THIS OLE HOUSE|
Among the last of 25-30 homesteads standing on Cunningham
Ridge between Little Creek and Cremo is the small remains
of the Albert Curtis "Cort" Cunningham dwelling, built
in the 1920s, where nine of his children were raised
By Bob Weaver 2016
It's one of many remote roads in Calhoun, its hey-day remembered by a few oldtimers, including Cremo resident Ben Cunningham, who is 83.
In the 1930's and 40's the Cunningham and Stutler boys would get together with the Duskey boys and with steady hand and keen eyesight shoot the ends off cigarettes being held in the mouth of their friends.
"No one died, that's how good they were," said Ben.
The names attached to the primitive five-mile road is Little Rowels Run, connecting Little Creek and Cremo, where Rowels Run connects to the West Fork of the Little Kanawha.
On the Little Creek side is Cooper Hill and on the Cremo side is Miller Hill, named after early families.
The area between, on top of the mountain, has long been known as Cunningham Ridge.
Ben Cunningham says at least 25-30 family houses dotted the area in the early 20th Century. Now there are none, with a few rare remnants barely remaining.
One barely remaining house on the ridge was built and occupied by Albert Curtis "Cort" (born 1880) and Sophia Jane Greathouse (born 1878) Cunningham and their family of nine children, the boys included Roy, Ray, Ralph and Shirley, the girls, Maggie (Norman), Pearl (Posey), Dolly (Schrader) and Effie (Kerby).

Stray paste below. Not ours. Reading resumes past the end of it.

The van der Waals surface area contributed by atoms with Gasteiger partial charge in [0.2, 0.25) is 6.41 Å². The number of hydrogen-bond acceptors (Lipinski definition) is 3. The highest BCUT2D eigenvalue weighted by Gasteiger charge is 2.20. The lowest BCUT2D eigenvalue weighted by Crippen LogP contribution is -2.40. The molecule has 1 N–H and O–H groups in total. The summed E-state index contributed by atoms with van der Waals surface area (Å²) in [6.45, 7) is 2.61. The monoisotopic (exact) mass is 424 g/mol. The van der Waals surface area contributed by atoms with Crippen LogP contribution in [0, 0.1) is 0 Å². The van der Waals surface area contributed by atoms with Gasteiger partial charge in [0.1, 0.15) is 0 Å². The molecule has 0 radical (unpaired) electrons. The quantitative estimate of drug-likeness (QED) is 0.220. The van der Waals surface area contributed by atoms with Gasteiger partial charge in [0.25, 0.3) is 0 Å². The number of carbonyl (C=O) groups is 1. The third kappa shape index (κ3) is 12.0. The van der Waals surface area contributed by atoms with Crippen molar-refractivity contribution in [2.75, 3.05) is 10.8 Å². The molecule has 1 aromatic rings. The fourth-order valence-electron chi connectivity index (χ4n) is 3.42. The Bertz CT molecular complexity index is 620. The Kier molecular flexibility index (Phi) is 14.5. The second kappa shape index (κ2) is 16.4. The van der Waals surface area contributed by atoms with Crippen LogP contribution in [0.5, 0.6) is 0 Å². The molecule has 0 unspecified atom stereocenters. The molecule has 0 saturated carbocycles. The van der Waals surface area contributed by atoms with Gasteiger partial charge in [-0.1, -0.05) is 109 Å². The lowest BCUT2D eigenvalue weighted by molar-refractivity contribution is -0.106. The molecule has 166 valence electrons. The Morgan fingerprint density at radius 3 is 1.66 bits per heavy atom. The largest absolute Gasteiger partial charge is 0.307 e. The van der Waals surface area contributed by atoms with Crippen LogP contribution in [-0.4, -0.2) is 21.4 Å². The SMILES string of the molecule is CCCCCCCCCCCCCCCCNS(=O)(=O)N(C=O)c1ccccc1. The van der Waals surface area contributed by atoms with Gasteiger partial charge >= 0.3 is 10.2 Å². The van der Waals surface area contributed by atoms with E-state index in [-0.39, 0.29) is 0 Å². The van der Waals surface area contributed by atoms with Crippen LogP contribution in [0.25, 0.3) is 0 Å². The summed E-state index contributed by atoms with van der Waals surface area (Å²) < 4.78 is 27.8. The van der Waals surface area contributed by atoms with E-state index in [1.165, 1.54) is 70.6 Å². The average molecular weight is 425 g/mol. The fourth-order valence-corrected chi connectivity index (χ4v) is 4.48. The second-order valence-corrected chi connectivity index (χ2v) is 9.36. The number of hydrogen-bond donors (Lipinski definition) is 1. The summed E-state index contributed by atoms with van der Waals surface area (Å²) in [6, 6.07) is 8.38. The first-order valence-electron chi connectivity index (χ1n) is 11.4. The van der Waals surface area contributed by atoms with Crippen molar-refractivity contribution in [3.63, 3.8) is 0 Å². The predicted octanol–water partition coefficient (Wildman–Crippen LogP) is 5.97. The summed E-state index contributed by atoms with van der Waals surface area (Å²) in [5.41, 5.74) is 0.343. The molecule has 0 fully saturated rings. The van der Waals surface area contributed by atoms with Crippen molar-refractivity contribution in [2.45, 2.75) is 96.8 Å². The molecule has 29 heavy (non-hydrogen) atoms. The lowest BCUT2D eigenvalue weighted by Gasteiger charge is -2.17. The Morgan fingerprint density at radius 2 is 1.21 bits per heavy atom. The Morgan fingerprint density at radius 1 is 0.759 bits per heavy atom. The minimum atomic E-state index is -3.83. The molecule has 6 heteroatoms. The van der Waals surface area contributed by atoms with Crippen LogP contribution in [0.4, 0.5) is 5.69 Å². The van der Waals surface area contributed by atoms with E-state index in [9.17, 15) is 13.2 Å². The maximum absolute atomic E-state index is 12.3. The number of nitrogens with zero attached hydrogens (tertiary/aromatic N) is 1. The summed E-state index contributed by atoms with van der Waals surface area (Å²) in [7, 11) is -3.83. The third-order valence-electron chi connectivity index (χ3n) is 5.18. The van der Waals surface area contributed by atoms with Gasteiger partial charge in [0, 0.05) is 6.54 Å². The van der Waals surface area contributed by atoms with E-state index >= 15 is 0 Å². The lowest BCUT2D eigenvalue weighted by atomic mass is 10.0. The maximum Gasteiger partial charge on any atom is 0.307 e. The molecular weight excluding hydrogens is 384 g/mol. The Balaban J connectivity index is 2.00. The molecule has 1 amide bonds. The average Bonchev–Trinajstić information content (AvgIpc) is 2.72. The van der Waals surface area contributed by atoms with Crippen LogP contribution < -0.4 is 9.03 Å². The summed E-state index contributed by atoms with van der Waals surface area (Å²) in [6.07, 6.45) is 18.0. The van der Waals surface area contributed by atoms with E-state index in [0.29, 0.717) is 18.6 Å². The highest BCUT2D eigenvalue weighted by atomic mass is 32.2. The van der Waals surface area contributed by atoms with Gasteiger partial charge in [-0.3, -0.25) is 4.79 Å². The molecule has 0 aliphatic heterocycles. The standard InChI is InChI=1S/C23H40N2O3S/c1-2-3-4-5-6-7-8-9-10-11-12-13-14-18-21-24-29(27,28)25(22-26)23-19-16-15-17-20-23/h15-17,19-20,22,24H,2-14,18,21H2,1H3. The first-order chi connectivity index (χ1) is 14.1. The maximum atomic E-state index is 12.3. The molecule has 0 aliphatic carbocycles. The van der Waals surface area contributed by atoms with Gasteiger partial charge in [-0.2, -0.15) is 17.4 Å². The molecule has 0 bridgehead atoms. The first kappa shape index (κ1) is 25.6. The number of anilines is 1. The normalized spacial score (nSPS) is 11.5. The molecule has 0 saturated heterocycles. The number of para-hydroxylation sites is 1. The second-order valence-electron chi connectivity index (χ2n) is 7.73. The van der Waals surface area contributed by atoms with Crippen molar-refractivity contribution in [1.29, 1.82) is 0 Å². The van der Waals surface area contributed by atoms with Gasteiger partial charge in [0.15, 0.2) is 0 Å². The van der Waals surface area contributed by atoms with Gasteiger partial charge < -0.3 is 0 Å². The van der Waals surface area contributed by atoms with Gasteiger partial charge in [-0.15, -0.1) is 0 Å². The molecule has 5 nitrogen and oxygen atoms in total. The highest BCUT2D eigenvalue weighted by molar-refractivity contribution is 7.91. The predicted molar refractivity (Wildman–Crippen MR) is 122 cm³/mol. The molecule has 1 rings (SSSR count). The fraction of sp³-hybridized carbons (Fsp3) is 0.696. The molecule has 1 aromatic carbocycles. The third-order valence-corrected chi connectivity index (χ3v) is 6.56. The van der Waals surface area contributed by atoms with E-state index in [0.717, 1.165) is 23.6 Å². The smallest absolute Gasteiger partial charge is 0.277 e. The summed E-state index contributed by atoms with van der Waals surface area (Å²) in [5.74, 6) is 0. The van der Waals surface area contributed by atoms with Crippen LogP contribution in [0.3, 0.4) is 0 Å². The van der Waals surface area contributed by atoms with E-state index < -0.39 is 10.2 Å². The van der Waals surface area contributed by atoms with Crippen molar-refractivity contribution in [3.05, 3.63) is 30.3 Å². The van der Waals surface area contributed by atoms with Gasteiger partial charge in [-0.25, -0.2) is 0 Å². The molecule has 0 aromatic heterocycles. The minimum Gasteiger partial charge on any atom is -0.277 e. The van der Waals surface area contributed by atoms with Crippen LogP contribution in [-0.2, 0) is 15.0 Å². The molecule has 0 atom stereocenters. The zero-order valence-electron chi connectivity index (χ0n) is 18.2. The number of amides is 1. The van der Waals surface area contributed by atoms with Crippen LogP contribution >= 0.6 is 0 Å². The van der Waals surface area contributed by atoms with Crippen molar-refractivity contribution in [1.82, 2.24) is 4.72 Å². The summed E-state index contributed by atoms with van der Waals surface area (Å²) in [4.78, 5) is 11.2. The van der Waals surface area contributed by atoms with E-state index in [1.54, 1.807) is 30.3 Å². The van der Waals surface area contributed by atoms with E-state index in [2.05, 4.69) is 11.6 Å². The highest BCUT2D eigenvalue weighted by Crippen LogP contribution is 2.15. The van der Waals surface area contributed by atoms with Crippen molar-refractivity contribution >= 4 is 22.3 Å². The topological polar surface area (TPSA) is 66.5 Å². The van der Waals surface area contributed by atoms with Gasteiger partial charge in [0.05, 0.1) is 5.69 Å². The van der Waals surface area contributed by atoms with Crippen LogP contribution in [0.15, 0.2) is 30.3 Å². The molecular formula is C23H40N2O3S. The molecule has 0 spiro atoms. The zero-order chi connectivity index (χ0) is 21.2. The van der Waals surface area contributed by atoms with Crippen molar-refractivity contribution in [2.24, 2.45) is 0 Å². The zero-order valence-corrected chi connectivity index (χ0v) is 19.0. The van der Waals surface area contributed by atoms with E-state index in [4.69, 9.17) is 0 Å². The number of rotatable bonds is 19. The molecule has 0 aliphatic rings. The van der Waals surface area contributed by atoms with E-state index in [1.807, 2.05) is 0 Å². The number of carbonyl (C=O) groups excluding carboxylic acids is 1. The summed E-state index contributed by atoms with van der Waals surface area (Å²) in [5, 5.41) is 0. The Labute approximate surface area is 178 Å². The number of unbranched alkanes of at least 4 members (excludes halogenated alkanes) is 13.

The earlier layer of newspapers from 1927 were layered over
the cracks, to later be covered by more decorative wallpaper
The couple married in 1899, living at various locations until building a small four room house with porch on the ridge in the 1920s. Wallpaper layers, during a recent visit, included coverings of newspapers dating to 1927.
Among a few of the Cunningham Ridge area families included Lant Mollohan, Charles Duskey, Hollie Miller, Jim Bennett and Daniel Cooper.
Joe Webb in front, Cort Cunningham in doorway at Cunningham Ridge-Little Creek speakeasy, with several pistols. among numerous Calhoun citizens who made "shine" for a few bucks, a few going to prison
While Cunningham will be remembered as a moonshiner related to the early 1900 photo, he was a hard working man who raised his family from the tiling of the earth.
The photo was given to me by his daughter, the late Dolly Schrader of Little Creek. All nine of Cunningham's children are deceased.
Calhoun still has a tinge of prohibition.
In 2016, it is the only county in the West Virginia that has by legal vote prohibited locating a liquor store within its' boundaries, based on an assumption that such a ban will limit the drinking of alcohol, just like the prohibition movement.
The county has long operated under the motto of the Calhoun Chronicle - "Good Government, Pure Homes and Godly Hearts."
Ralph Cunningham, son of "Cort" Cunningham, pickin' and
singin' at at Cedar Grove Homecoming, often returned with
grace and honor to Cunningham Ridge and his homeplace
1906 (Front) Effie Cunningham; (Back L-R) Ray Cunn-
ingham, Albert Cort (Curtis) Cunningham, Maggie Cunn-
ingham, Sophia Jane Greathouse Cunningham, Pearl Cunningham.